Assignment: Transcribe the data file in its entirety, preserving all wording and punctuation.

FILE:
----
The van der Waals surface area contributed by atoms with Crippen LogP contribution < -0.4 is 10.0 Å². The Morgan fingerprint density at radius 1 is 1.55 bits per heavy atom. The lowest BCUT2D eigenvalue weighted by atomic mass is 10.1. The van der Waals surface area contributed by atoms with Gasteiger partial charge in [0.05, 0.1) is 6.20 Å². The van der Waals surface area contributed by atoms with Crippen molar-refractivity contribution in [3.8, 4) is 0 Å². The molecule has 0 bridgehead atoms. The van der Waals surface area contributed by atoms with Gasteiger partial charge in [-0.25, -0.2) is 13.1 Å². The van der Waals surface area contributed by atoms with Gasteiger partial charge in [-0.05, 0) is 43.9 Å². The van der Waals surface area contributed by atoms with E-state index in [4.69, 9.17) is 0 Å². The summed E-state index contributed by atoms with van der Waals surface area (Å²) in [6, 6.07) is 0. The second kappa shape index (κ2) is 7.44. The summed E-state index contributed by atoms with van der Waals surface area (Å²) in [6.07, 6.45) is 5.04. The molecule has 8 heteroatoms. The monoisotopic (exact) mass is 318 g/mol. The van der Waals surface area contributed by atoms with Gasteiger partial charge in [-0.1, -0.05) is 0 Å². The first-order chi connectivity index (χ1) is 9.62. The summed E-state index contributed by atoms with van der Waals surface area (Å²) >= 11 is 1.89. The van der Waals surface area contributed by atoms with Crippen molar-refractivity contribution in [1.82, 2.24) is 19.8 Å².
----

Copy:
The van der Waals surface area contributed by atoms with Crippen LogP contribution < -0.4 is 10.0 Å². The Morgan fingerprint density at radius 1 is 1.55 bits per heavy atom. The lowest BCUT2D eigenvalue weighted by atomic mass is 10.1. The van der Waals surface area contributed by atoms with Gasteiger partial charge in [0.05, 0.1) is 6.20 Å². The van der Waals surface area contributed by atoms with Crippen molar-refractivity contribution in [3.8, 4) is 0 Å². The molecule has 0 bridgehead atoms. The van der Waals surface area contributed by atoms with Gasteiger partial charge in [-0.25, -0.2) is 13.1 Å². The van der Waals surface area contributed by atoms with Gasteiger partial charge in [-0.05, 0) is 43.9 Å². The van der Waals surface area contributed by atoms with E-state index in [4.69, 9.17) is 0 Å². The summed E-state index contributed by atoms with van der Waals surface area (Å²) in [6, 6.07) is 0. The second kappa shape index (κ2) is 7.44. The summed E-state index contributed by atoms with van der Waals surface area (Å²) in [6.07, 6.45) is 5.04. The molecule has 8 heteroatoms. The monoisotopic (exact) mass is 318 g/mol. The van der Waals surface area contributed by atoms with Gasteiger partial charge in [-0.1, -0.05) is 0 Å². The first-order chi connectivity index (χ1) is 9.62. The summed E-state index contributed by atoms with van der Waals surface area (Å²) >= 11 is 1.89. The van der Waals surface area contributed by atoms with Crippen molar-refractivity contribution in [1.82, 2.24) is 19.8 Å².